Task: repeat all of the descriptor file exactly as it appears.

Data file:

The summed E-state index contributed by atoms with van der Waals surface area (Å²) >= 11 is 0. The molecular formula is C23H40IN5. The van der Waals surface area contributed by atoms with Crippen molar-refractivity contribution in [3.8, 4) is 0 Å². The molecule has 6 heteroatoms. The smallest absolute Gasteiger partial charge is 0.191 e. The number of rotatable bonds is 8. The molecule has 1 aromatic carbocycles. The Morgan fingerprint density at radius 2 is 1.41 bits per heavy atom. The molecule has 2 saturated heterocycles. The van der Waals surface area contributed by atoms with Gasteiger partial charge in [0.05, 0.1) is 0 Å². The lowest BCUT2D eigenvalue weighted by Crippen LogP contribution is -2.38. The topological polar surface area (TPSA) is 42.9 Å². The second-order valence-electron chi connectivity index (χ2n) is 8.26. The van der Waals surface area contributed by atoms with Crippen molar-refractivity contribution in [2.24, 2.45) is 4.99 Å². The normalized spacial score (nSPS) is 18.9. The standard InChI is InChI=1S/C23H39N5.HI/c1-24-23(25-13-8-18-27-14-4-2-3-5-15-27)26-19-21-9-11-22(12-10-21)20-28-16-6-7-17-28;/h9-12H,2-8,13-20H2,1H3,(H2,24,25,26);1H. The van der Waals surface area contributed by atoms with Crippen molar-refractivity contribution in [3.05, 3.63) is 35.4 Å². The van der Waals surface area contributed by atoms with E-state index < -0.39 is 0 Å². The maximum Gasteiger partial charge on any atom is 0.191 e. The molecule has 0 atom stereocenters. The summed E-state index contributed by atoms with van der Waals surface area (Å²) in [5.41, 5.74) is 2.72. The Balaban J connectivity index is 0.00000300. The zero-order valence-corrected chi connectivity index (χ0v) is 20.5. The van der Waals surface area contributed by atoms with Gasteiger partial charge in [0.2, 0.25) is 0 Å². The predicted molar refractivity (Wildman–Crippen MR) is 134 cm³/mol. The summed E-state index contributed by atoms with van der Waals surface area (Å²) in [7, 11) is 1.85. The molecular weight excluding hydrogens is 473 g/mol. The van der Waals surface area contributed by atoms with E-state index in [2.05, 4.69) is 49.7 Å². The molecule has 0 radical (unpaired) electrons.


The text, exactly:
The summed E-state index contributed by atoms with van der Waals surface area (Å²) >= 11 is 0. The molecular formula is C23H40IN5. The van der Waals surface area contributed by atoms with Crippen molar-refractivity contribution in [3.8, 4) is 0 Å². The molecule has 6 heteroatoms. The smallest absolute Gasteiger partial charge is 0.191 e. The number of rotatable bonds is 8. The molecule has 1 aromatic carbocycles. The Morgan fingerprint density at radius 2 is 1.41 bits per heavy atom. The molecule has 2 saturated heterocycles. The van der Waals surface area contributed by atoms with Gasteiger partial charge in [0.05, 0.1) is 0 Å². The lowest BCUT2D eigenvalue weighted by Crippen LogP contribution is -2.38. The topological polar surface area (TPSA) is 42.9 Å². The second-order valence-electron chi connectivity index (χ2n) is 8.26. The van der Waals surface area contributed by atoms with Crippen molar-refractivity contribution in [2.24, 2.45) is 4.99 Å². The normalized spacial score (nSPS) is 18.9. The standard InChI is InChI=1S/C23H39N5.HI/c1-24-23(25-13-8-18-27-14-4-2-3-5-15-27)26-19-21-9-11-22(12-10-21)20-28-16-6-7-17-28;/h9-12H,2-8,13-20H2,1H3,(H2,24,25,26);1H. The van der Waals surface area contributed by atoms with Crippen molar-refractivity contribution in [3.05, 3.63) is 35.4 Å². The van der Waals surface area contributed by atoms with E-state index < -0.39 is 0 Å². The maximum Gasteiger partial charge on any atom is 0.191 e. The molecule has 0 atom stereocenters. The summed E-state index contributed by atoms with van der Waals surface area (Å²) in [5.41, 5.74) is 2.72. The Balaban J connectivity index is 0.00000300. The zero-order valence-corrected chi connectivity index (χ0v) is 20.5. The van der Waals surface area contributed by atoms with Gasteiger partial charge in [0.2, 0.25) is 0 Å². The predicted molar refractivity (Wildman–Crippen MR) is 134 cm³/mol. The summed E-state index contributed by atoms with van der Waals surface area (Å²) in [7, 11) is 1.85. The molecular weight excluding hydrogens is 473 g/mol. The van der Waals surface area contributed by atoms with E-state index in [2.05, 4.69) is 49.7 Å². The molecule has 0 radical (unpaired) electrons.